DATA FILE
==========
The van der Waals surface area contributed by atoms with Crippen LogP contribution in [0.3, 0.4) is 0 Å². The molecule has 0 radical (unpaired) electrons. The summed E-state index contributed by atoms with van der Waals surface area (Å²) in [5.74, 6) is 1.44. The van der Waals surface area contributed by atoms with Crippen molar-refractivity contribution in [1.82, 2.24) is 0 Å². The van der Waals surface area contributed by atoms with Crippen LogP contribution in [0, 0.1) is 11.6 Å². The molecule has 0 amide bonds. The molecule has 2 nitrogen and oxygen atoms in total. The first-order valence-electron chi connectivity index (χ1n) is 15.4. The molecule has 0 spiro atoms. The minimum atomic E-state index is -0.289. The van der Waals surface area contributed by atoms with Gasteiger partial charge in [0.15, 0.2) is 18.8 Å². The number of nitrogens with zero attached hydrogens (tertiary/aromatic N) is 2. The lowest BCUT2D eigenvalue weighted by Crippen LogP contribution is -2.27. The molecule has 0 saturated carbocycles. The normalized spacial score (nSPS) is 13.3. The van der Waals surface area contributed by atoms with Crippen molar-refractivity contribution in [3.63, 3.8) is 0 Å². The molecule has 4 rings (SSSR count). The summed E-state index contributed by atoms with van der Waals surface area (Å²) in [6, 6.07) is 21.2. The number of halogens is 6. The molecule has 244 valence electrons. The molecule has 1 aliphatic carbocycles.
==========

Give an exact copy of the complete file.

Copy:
The van der Waals surface area contributed by atoms with Crippen LogP contribution in [0.3, 0.4) is 0 Å². The molecule has 0 radical (unpaired) electrons. The summed E-state index contributed by atoms with van der Waals surface area (Å²) in [5.74, 6) is 1.44. The van der Waals surface area contributed by atoms with Crippen molar-refractivity contribution in [1.82, 2.24) is 0 Å². The van der Waals surface area contributed by atoms with Crippen LogP contribution in [0, 0.1) is 11.6 Å². The molecule has 0 amide bonds. The molecule has 2 nitrogen and oxygen atoms in total. The first-order valence-electron chi connectivity index (χ1n) is 15.4. The molecule has 0 spiro atoms. The minimum atomic E-state index is -0.289. The van der Waals surface area contributed by atoms with Gasteiger partial charge in [0.15, 0.2) is 18.8 Å². The number of nitrogens with zero attached hydrogens (tertiary/aromatic N) is 2. The lowest BCUT2D eigenvalue weighted by Crippen LogP contribution is -2.27. The molecule has 0 saturated carbocycles. The normalized spacial score (nSPS) is 13.3. The van der Waals surface area contributed by atoms with Crippen molar-refractivity contribution in [3.63, 3.8) is 0 Å². The molecule has 4 rings (SSSR count). The summed E-state index contributed by atoms with van der Waals surface area (Å²) in [6, 6.07) is 21.2. The number of halogens is 6. The molecule has 244 valence electrons. The molecule has 1 aliphatic carbocycles.